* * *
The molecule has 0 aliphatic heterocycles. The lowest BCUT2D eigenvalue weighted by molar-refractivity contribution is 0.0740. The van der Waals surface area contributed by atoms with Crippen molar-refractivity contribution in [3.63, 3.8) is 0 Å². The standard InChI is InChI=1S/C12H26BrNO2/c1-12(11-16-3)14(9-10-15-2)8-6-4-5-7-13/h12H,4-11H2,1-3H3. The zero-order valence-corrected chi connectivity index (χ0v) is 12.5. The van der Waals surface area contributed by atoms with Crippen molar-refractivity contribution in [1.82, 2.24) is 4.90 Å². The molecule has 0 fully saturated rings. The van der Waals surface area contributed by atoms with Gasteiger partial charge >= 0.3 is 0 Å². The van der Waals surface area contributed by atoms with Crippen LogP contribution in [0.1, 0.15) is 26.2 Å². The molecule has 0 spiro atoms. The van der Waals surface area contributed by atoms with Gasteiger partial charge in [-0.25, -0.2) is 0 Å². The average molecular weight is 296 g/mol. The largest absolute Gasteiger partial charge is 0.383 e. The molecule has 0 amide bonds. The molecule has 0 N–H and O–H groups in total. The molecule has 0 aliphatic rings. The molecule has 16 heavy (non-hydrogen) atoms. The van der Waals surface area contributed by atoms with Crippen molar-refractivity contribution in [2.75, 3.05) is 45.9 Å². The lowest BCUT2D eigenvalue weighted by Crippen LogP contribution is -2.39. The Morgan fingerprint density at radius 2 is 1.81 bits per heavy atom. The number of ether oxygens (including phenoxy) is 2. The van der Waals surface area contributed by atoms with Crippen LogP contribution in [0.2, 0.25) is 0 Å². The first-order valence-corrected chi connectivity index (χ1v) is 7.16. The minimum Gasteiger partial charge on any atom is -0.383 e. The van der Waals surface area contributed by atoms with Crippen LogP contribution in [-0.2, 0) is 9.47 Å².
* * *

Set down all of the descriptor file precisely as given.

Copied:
The molecule has 0 aliphatic heterocycles. The lowest BCUT2D eigenvalue weighted by molar-refractivity contribution is 0.0740. The van der Waals surface area contributed by atoms with Crippen molar-refractivity contribution in [3.63, 3.8) is 0 Å². The standard InChI is InChI=1S/C12H26BrNO2/c1-12(11-16-3)14(9-10-15-2)8-6-4-5-7-13/h12H,4-11H2,1-3H3. The zero-order valence-corrected chi connectivity index (χ0v) is 12.5. The van der Waals surface area contributed by atoms with Crippen molar-refractivity contribution in [1.82, 2.24) is 4.90 Å². The molecule has 0 fully saturated rings. The van der Waals surface area contributed by atoms with Gasteiger partial charge >= 0.3 is 0 Å². The van der Waals surface area contributed by atoms with Crippen LogP contribution in [0.1, 0.15) is 26.2 Å². The molecule has 0 spiro atoms. The van der Waals surface area contributed by atoms with Gasteiger partial charge in [-0.25, -0.2) is 0 Å². The average molecular weight is 296 g/mol. The largest absolute Gasteiger partial charge is 0.383 e. The molecule has 0 amide bonds. The molecule has 0 N–H and O–H groups in total. The molecule has 0 aliphatic rings. The molecule has 16 heavy (non-hydrogen) atoms. The van der Waals surface area contributed by atoms with Crippen molar-refractivity contribution in [2.75, 3.05) is 45.9 Å². The lowest BCUT2D eigenvalue weighted by Crippen LogP contribution is -2.39. The Morgan fingerprint density at radius 2 is 1.81 bits per heavy atom. The number of ether oxygens (including phenoxy) is 2. The van der Waals surface area contributed by atoms with Crippen LogP contribution in [0.2, 0.25) is 0 Å². The first-order valence-corrected chi connectivity index (χ1v) is 7.16. The minimum Gasteiger partial charge on any atom is -0.383 e. The van der Waals surface area contributed by atoms with Crippen LogP contribution in [-0.2, 0) is 9.47 Å².